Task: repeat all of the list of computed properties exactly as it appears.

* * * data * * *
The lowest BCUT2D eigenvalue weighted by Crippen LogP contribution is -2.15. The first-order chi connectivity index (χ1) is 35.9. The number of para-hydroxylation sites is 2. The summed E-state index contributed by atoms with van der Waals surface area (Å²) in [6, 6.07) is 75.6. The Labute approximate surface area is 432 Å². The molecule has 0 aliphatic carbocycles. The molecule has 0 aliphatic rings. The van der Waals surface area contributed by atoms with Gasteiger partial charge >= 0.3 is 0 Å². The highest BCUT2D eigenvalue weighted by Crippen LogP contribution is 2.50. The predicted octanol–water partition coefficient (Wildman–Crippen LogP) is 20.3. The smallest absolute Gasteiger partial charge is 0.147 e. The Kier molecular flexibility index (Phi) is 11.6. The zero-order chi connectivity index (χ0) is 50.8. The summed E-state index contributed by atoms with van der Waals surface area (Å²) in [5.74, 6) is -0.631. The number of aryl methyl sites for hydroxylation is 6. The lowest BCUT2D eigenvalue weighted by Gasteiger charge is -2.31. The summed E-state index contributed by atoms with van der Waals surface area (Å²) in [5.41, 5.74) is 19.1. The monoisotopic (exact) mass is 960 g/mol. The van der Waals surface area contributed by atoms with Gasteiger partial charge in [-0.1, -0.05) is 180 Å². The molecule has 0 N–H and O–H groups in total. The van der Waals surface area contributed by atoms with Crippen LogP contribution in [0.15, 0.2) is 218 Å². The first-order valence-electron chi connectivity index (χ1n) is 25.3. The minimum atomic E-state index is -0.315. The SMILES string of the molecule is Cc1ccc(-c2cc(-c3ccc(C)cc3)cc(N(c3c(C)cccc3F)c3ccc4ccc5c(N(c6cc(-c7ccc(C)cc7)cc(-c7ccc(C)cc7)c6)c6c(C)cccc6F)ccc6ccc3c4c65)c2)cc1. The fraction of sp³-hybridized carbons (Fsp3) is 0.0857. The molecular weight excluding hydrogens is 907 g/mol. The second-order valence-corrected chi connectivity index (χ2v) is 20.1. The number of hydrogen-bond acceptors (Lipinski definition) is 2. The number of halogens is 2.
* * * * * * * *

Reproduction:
The lowest BCUT2D eigenvalue weighted by Crippen LogP contribution is -2.15. The first-order chi connectivity index (χ1) is 35.9. The number of para-hydroxylation sites is 2. The summed E-state index contributed by atoms with van der Waals surface area (Å²) in [6, 6.07) is 75.6. The Labute approximate surface area is 432 Å². The molecule has 0 aliphatic carbocycles. The molecule has 0 aliphatic rings. The van der Waals surface area contributed by atoms with Gasteiger partial charge >= 0.3 is 0 Å². The highest BCUT2D eigenvalue weighted by Crippen LogP contribution is 2.50. The predicted octanol–water partition coefficient (Wildman–Crippen LogP) is 20.3. The smallest absolute Gasteiger partial charge is 0.147 e. The Kier molecular flexibility index (Phi) is 11.6. The zero-order chi connectivity index (χ0) is 50.8. The summed E-state index contributed by atoms with van der Waals surface area (Å²) in [5.74, 6) is -0.631. The number of aryl methyl sites for hydroxylation is 6. The lowest BCUT2D eigenvalue weighted by Gasteiger charge is -2.31. The summed E-state index contributed by atoms with van der Waals surface area (Å²) in [5.41, 5.74) is 19.1. The monoisotopic (exact) mass is 960 g/mol. The van der Waals surface area contributed by atoms with Gasteiger partial charge in [-0.1, -0.05) is 180 Å². The molecule has 0 N–H and O–H groups in total. The van der Waals surface area contributed by atoms with Crippen LogP contribution in [0.15, 0.2) is 218 Å². The first-order valence-electron chi connectivity index (χ1n) is 25.3. The minimum atomic E-state index is -0.315. The SMILES string of the molecule is Cc1ccc(-c2cc(-c3ccc(C)cc3)cc(N(c3c(C)cccc3F)c3ccc4ccc5c(N(c6cc(-c7ccc(C)cc7)cc(-c7ccc(C)cc7)c6)c6c(C)cccc6F)ccc6ccc3c4c65)c2)cc1. The fraction of sp³-hybridized carbons (Fsp3) is 0.0857. The molecular weight excluding hydrogens is 907 g/mol. The second-order valence-corrected chi connectivity index (χ2v) is 20.1. The number of hydrogen-bond acceptors (Lipinski definition) is 2. The number of halogens is 2.